I know that the feeling of exhaustion, just needing a second to rest, to get away, is not foreign to the rest of humankind. I think I could venture to say that everyone arrives at this point once, twice, a thousand times in their lives. The pining for a rest, for a sabbath, is natural and normal.
We are finite. We are dust. We can’t do this alone. We want the opposite of those things to be true.
There’s a balance, which sometimes feels more like I’m on a tight-rope than a wide place.
I find that some days the things I am most acquainted with in my mundane that aren’t bad and are necessary to do I feel completely incapable of doing, frozen by my own need to escape the very things that God had prepared my hands to do that day. Some days, I am overworking and finding this pleasure and gratification in the things that my hands are doing, so much so that I neglect the fact that I still I do have need.
We’re made for both rest and work. Yet, in each of these things we can find ourselves refusing or hoarding manna, demanding something different, and doing it on our own. Rest, my way. Work, my way. Without Him.
The act of surrender, or even of receiving the daily gifts that God has given us whether in rest or work, means a laying down of ourselves.
I sort of got a hold on this a few months ago, when I felt like I was in a desert place. A bunch of articles written by the same author, Vaneetha Rendall Risner, were all put together in one single book called The Scars that Shaped Me. One of the “chapters” is the blog post that was posted on Desiring God called “When God does the Miracle We Didn’t Ask For.” She writes about the prayers that she would pray in the midst of pain, saying:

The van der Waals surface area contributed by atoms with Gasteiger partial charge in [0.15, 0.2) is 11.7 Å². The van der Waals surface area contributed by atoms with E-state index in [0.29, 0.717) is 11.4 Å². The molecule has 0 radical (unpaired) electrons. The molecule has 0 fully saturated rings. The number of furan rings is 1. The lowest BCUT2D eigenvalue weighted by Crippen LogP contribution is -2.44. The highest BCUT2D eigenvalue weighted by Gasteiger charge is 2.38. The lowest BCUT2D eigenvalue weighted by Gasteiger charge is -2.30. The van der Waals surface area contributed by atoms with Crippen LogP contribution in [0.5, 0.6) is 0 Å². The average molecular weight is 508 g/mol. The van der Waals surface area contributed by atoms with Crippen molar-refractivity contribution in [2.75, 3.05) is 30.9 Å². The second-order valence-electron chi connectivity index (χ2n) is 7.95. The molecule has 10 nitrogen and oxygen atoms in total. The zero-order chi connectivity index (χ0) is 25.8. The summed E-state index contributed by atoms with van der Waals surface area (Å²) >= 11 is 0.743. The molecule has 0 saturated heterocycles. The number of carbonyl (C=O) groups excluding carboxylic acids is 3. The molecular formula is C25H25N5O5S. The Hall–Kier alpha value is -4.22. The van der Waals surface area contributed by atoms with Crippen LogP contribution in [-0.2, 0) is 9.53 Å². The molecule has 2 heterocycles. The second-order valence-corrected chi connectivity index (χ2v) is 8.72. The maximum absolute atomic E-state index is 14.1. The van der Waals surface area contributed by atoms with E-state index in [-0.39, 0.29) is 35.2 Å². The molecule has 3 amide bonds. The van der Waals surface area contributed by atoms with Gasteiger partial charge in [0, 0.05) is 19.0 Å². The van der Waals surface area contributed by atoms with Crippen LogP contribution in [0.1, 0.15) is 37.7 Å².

Much like what Risner continues to say, I feel like when it comes to our day to day manna, we have a different idea of what is best. We have a different idea of what amount of that best should be. We want deliverance, and refuse to see the glories in sustenance.
My husband, also coming out of a season also of dryness and drought, was telling me what he thought about manna. We tend think of provision and our livelihood in terms of this magnificent looking abundance; but the manna the Israelites received daily was just enough. It can be easy to look around us, myself being a student working part time, and him restarting his business, to think we don’t have abundance. But God’s abundance is truly just enough. It’s a different abundance, and one we can trust in.
We are finite, yes, but our God is infinite. The differences between us and our God are things to take heart in. His abundance may look like our just enough, but it is everything we could ever need for today. The days I want deliverance from the inbox that just won’t quit, from kindness to others, from the work that I have been given to do and the roles that I play; he gives manna. Tasting dry and dusty, only a little sweet, I look up and ask “what is this?”
Just enough, daughter. Just enough.
Land in a place of work or rest that finds yourself accepting the manna He gives, family. It’s abundance in a land of weariness.